What we are trying to discuss here is political privacy of validators. Validators are responsible for the network security in the first place. Having their vote recorded publicly on the blockchain increases the risk of targeting validators and possibly intimidating them in order to manipulate the ballot results and, therefore, poses a risk to the network security. Finally, we don’t have a conclusive study of public opinions on different topics and therefore we should not represent ourselves as elected public representatives of a broad group of undefined users.


#8

John, this is a topic for another discussion. We did not agree if we should stake our thoughts and considerations as part of our identity on the blockchain in the exchange for a reward.


#9

POA Network is a public blockchain. This implies that anyone or anything can participate in transactions on the network. POA Network is also a permissioned blockchain. This implies that candidates can become validators as long as they meet the requirements and are voted in by existing validators.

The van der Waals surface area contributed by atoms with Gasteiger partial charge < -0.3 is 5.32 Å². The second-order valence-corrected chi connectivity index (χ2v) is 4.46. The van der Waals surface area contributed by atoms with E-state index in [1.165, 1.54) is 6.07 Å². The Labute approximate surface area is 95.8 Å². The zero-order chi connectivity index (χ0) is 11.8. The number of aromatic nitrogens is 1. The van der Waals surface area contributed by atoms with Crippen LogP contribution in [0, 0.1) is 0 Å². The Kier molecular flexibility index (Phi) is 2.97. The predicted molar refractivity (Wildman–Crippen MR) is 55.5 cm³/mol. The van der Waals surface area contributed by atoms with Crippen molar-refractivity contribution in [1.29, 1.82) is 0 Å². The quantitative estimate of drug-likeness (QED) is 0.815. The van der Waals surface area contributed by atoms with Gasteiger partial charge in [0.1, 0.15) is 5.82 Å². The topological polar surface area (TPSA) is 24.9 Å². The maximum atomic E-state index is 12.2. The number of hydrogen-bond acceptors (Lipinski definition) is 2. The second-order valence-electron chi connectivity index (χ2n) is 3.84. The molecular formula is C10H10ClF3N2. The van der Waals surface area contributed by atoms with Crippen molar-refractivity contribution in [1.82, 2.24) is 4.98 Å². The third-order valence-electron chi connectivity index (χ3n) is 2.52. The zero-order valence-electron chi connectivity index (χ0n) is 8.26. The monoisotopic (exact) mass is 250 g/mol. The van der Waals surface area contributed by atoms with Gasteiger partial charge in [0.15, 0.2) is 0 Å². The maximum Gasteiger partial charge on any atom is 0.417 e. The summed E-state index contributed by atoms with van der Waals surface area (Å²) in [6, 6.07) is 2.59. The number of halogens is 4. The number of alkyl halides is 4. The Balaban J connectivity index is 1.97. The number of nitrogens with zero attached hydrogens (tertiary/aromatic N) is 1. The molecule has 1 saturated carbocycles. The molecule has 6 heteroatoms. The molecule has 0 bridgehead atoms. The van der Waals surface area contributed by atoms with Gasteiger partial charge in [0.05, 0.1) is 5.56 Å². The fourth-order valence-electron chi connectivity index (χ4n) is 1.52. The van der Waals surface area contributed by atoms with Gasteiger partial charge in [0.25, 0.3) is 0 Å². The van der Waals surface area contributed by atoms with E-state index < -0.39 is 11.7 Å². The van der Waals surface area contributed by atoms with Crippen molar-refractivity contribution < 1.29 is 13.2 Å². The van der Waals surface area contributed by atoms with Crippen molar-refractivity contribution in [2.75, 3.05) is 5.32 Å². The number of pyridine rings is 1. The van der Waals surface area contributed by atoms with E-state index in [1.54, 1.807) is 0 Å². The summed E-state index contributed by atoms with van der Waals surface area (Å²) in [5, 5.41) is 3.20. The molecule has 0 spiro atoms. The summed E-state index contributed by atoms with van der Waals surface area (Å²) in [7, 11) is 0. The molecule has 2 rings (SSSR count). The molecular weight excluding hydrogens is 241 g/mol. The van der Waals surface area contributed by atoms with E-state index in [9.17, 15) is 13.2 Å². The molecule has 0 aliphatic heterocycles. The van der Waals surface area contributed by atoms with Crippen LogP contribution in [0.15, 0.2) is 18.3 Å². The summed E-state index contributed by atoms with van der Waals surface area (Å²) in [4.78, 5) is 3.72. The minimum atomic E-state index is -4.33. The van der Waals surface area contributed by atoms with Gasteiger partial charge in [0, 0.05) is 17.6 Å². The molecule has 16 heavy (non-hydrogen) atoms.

#10

Henry,

Rocco, I hope you realize that all validators votes are already public on the blockchain.

Henry, I do not appreciate the ad hominem attack on me. It’s fine if you have strong political beliefs, but you do not need to imply that I do not know what I am talking about to discredit my message. Especially considering that my last message discusses underlying concepts (radical privacy versus radical transparency) that relies on this knowledge.